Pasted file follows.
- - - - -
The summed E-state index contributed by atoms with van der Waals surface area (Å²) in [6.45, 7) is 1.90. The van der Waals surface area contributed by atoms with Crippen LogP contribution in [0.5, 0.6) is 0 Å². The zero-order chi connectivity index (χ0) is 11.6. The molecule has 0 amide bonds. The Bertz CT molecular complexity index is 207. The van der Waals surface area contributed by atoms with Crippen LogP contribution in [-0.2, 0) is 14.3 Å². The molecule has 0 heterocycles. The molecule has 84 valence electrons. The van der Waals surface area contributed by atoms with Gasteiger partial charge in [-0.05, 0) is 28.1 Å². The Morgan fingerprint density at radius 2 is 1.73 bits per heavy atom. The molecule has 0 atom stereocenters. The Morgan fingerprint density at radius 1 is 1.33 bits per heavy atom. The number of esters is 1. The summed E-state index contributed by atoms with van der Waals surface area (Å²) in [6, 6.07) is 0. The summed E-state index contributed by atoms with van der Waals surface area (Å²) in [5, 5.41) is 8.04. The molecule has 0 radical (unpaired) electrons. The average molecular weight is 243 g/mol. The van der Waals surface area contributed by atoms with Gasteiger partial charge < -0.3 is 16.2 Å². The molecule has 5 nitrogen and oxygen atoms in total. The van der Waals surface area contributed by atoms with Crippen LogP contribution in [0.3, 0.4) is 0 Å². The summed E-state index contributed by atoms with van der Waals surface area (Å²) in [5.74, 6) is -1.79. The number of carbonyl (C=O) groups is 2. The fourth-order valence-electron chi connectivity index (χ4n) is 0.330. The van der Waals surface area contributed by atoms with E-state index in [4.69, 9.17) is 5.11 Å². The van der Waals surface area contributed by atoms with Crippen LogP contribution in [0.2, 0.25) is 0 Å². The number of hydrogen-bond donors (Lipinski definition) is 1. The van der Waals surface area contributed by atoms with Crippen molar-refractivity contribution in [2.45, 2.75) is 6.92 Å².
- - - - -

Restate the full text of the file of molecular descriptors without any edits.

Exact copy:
The summed E-state index contributed by atoms with van der Waals surface area (Å²) in [6.45, 7) is 1.90. The van der Waals surface area contributed by atoms with Crippen LogP contribution in [0.5, 0.6) is 0 Å². The zero-order chi connectivity index (χ0) is 11.6. The molecule has 0 amide bonds. The Bertz CT molecular complexity index is 207. The van der Waals surface area contributed by atoms with Crippen LogP contribution in [-0.2, 0) is 14.3 Å². The molecule has 0 heterocycles. The molecule has 84 valence electrons. The van der Waals surface area contributed by atoms with Gasteiger partial charge in [-0.05, 0) is 28.1 Å². The Morgan fingerprint density at radius 2 is 1.73 bits per heavy atom. The molecule has 0 atom stereocenters. The Morgan fingerprint density at radius 1 is 1.33 bits per heavy atom. The number of esters is 1. The summed E-state index contributed by atoms with van der Waals surface area (Å²) in [6, 6.07) is 0. The summed E-state index contributed by atoms with van der Waals surface area (Å²) in [5, 5.41) is 8.04. The molecule has 0 radical (unpaired) electrons. The average molecular weight is 243 g/mol. The van der Waals surface area contributed by atoms with Gasteiger partial charge < -0.3 is 16.2 Å². The molecule has 5 nitrogen and oxygen atoms in total. The van der Waals surface area contributed by atoms with Crippen LogP contribution in [0.3, 0.4) is 0 Å². The summed E-state index contributed by atoms with van der Waals surface area (Å²) in [5.74, 6) is -1.79. The number of carbonyl (C=O) groups is 2. The fourth-order valence-electron chi connectivity index (χ4n) is 0.330. The van der Waals surface area contributed by atoms with E-state index in [4.69, 9.17) is 5.11 Å². The van der Waals surface area contributed by atoms with Crippen LogP contribution in [0.2, 0.25) is 0 Å². The number of hydrogen-bond donors (Lipinski definition) is 1. The van der Waals surface area contributed by atoms with Crippen molar-refractivity contribution in [2.45, 2.75) is 6.92 Å².